Tip & How-To about Vehicle Parts & Accessories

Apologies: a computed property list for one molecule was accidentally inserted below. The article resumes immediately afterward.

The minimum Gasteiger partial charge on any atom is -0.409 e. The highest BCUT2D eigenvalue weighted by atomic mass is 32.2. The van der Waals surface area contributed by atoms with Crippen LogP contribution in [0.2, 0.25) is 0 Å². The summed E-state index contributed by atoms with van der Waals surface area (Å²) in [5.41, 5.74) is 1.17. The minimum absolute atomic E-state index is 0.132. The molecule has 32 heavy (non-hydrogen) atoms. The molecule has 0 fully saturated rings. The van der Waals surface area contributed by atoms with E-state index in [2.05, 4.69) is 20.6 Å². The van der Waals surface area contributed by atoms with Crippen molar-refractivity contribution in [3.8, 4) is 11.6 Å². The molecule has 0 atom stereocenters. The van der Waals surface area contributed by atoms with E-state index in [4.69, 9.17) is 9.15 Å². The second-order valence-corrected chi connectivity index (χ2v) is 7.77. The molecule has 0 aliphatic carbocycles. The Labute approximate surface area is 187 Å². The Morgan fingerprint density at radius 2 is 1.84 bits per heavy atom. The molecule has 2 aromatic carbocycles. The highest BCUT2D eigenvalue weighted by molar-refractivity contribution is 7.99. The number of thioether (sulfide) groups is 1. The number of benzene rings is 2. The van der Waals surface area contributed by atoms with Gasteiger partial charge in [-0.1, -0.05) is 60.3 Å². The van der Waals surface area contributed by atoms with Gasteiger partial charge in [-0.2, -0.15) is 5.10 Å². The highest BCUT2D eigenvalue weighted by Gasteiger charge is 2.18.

You can find videos about removing the door panel and the exterior door handle on YouTube, so I will not cover those in this post. Other posts about this repair involve things like drilling a hole and inserting a bolt into the broken plastic handle, but if the breakage is in the area where these photos show, those fixes can fail in time. This fix reinforces and improves the faulty design of the part; in other words, auto makers (including BMW!) use plastics where metal, such as light-weight aluminum, should have been used. INSTRUCTIONS: 1. Remove the interior door panel. 2. Peel back the plastic covering from the door to access the door's interior cavity. 3. Remove the 2 10mm bolts on either side of the handle securing the door handle to the body. I recommend a ratchet wrench for the easier-to-reach nut and a socket for the other. 4. From the outside, pull the door handle out enough to reach the lock and opener rods from the plastic connectors on the handle so you can remove the handle from the door. 5. Remove the metal door opener arm from the handle. One bolt holds it in place. 6. Fashion a "splint" from a 1" X 1" piece of aluminum. It should be thin enough (about 2 or 3 millimeters thick) to wrap around the broken handle arm as shown in the attached photos. Be CAREFUL not to damage the other plastic handle components. In my photos, it appears a previous owner tried to repair the breakage with a thin bolt. You can see the dried, cloudy-colored glue beneath my aluminum splint. Be sure your splint is wrapped tightly around the broken arm so that the arm cannot come apart again. Good pliers are essential here to bend the aluminum splint as shown. 7. Once completed, reattach the metal opener arm to the handle and ensure the spring end rests in the notch of the arm. 8. Reattach the handle to the door body, ensuring the rods are back in their proper plastic "hooks". You cannot attach them incorrectly, as they only fit one way. Removing and reattaching the screws inside the door cavity can be tricky. The door frame edges are sharp. Be patient and careful not to cut yourself. It will probably take a good five minutes or more to get the screws back in place and tightened.
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